“The Handmaid’s Tale” – Margaret Atwood

Re-reading this book 2 years later, in preparation for starting “The Testaments”, I still agree with the rating of 4 out of 5 stars I gave back then! 

Brilliantly written, with a style that goes down as smoothly as butter, “The Handmaid’s Tale” was an absolute delight to read. It’s so refreshing to finally have gone through something with some much attention put to the way it is elaborated, that you feel yourself visually transported into the story throughout the whole reading time. The chapters, as well as the bigger divisions of the book, were ideal in length, helping you to advance through it at an even pace. The detailed descriptions made the scenes almost tangible, each chosen word felt carefully picked out & masterfully crafted into a captivating story-line

Reading the book the 2nd time around, I’ve picked up some examples on the way:

“(…) At that time men and women tried each other on, casually, like suits, rejecting whatever did not fit.” (p. 57)

“The Commander likes it when I distinguish myself, show precocity, like an attentive pet, prick-eared and eager to perform. His approbation laps me like a warm bath.” (p. 189)

“On these occasions I read quickly, voraciously, almost skimming, trying to get as much into my head as possible before the next long starvation. If it were eating it would be the gluttony of the famished, if it were sex it would be a swift furtive stand-up in an alley somewhere. (p. 190)”

“I’m sorry there is so much pain in this story. I’m sorry it’s in fragments, like a body caught in crossfire or pulled apart by force.” (p. 275)

Spiced with a taste of “1984” or “The Brave New World” but told in a way that might represent a possible reality looming around the corner, if not already almost taking place in some parts of the world. 

Here a link to quite a thought provoking article of what is going on in Saudi Arabia in the year of 2017, if the book itself wasn’t enough for you (discovered thanks to my fellow goodreader Alexandra that I follow here back when I was writing the review the 1st time around). The fact that this story has been published in the 1980s & still reads as brilliantly, without of a feeling of having aged, almost 40 years later, definitely underlines the talent of the author.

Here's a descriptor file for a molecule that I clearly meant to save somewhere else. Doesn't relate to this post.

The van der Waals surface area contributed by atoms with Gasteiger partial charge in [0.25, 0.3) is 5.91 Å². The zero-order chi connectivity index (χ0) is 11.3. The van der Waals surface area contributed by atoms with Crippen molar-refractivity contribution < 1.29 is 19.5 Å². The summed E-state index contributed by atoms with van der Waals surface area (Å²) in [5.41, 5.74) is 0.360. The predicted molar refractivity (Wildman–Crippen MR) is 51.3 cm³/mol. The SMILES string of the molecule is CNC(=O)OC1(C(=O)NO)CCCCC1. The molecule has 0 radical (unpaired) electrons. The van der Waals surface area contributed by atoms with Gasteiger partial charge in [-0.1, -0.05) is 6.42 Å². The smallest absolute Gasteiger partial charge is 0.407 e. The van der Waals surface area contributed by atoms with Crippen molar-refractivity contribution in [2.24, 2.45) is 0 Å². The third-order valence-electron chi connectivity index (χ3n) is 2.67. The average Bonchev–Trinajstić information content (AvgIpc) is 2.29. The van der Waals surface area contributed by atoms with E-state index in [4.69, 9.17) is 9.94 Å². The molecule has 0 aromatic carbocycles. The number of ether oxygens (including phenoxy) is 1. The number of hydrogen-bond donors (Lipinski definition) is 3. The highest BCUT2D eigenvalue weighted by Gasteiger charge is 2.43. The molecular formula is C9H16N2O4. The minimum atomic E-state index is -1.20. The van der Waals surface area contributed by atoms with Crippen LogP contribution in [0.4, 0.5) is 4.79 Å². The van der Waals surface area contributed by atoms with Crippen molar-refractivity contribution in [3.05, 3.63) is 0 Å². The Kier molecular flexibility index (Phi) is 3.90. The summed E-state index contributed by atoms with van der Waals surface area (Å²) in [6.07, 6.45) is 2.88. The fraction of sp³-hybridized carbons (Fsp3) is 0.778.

Browsing through reviews on goodreads about the book, a point that was frequently mentioned, was the style of writing & the non-existence of any quotation marks. Personally it didn’t bother me at all & the reading flow just came naturally from the very beginning on. (*The 2nd time around I actually paid attention & noticed how the presence or the absence of quotation marks signified if the main character was telling about her older memories or whether the story was happening in her closer reality. Face palming myself right now for not having realised it back then*)

This being the 3rd book that I have read by Atwood, I’ve got to say that her writing is masterful. The way she notices the daily banalities & expertly weaves them into her story-lines, is what makes you come back for more. Two described moments particularly jumped out to me in this book:

“My name isn’t Offred, I have another name, (…) I tell myself it doesn’t matter, your name is like your telephone number, useful only to others (…).” (p. 90)

“Night falls. Or has fallen. Why is it that night falls instead of rising, like the dawn? Yet if you look east, at sunset, you can see night rising, not falling; darkness lifting into the sky, up from the horizon like a black sun behind cloudcover. Like smoke from an unseen fire, a line of fire just below the horizon, brushfire or a burning city. maybe night falls because it’s heavy, a thick curtain pulled up over the eyes. Wool blanket. (p. 197)

Contemplating between giving 4 or 5 stars, I’ll have to stick with 4 & a half, simply because I’m not a fan of open endings (*During the 2nd read, I felt like I enjoyed the book even more, but maybe because I was prepared for the open ending. This way I managed to enjoy the story more, rather than racing through towards the end, in order to find out how it all finally wraps up. *)

“The Handmaid’s Tale” – Margaret Atwood

★★★★☆ (4/5)

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